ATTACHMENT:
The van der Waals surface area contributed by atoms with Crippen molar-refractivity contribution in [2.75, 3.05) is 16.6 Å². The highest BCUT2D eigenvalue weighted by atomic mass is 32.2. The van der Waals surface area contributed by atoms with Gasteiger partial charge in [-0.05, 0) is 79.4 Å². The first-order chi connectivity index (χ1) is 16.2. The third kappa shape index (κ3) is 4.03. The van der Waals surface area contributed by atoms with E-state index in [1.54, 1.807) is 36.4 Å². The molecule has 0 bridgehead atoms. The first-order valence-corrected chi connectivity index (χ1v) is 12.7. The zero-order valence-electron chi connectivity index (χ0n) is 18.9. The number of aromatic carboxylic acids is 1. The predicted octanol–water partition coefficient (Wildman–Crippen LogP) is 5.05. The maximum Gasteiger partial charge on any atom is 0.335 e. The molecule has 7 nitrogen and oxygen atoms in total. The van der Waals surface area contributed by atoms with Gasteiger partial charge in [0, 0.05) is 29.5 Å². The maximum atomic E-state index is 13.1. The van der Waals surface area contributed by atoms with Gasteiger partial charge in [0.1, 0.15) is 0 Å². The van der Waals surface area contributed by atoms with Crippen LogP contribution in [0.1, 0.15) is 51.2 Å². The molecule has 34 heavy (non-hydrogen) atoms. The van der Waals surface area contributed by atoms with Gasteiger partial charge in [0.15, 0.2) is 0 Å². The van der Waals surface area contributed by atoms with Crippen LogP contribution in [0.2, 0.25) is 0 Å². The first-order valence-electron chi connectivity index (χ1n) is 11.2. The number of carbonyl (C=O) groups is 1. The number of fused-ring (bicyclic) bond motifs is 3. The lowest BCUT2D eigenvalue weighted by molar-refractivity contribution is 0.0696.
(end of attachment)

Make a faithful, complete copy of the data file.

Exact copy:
The van der Waals surface area contributed by atoms with Crippen molar-refractivity contribution in [2.75, 3.05) is 16.6 Å². The highest BCUT2D eigenvalue weighted by atomic mass is 32.2. The van der Waals surface area contributed by atoms with Gasteiger partial charge in [-0.05, 0) is 79.4 Å². The first-order chi connectivity index (χ1) is 16.2. The third kappa shape index (κ3) is 4.03. The van der Waals surface area contributed by atoms with E-state index in [1.54, 1.807) is 36.4 Å². The molecule has 0 bridgehead atoms. The first-order valence-corrected chi connectivity index (χ1v) is 12.7. The zero-order valence-electron chi connectivity index (χ0n) is 18.9. The number of aromatic carboxylic acids is 1. The predicted octanol–water partition coefficient (Wildman–Crippen LogP) is 5.05. The maximum Gasteiger partial charge on any atom is 0.335 e. The molecule has 7 nitrogen and oxygen atoms in total. The van der Waals surface area contributed by atoms with Gasteiger partial charge in [0, 0.05) is 29.5 Å². The maximum atomic E-state index is 13.1. The van der Waals surface area contributed by atoms with Gasteiger partial charge in [0.1, 0.15) is 0 Å². The van der Waals surface area contributed by atoms with Crippen LogP contribution in [0.1, 0.15) is 51.2 Å². The molecule has 34 heavy (non-hydrogen) atoms. The van der Waals surface area contributed by atoms with Gasteiger partial charge in [0.15, 0.2) is 0 Å². The van der Waals surface area contributed by atoms with Crippen LogP contribution in [0.2, 0.25) is 0 Å². The first-order valence-electron chi connectivity index (χ1n) is 11.2. The number of carbonyl (C=O) groups is 1. The number of fused-ring (bicyclic) bond motifs is 3. The lowest BCUT2D eigenvalue weighted by molar-refractivity contribution is 0.0696.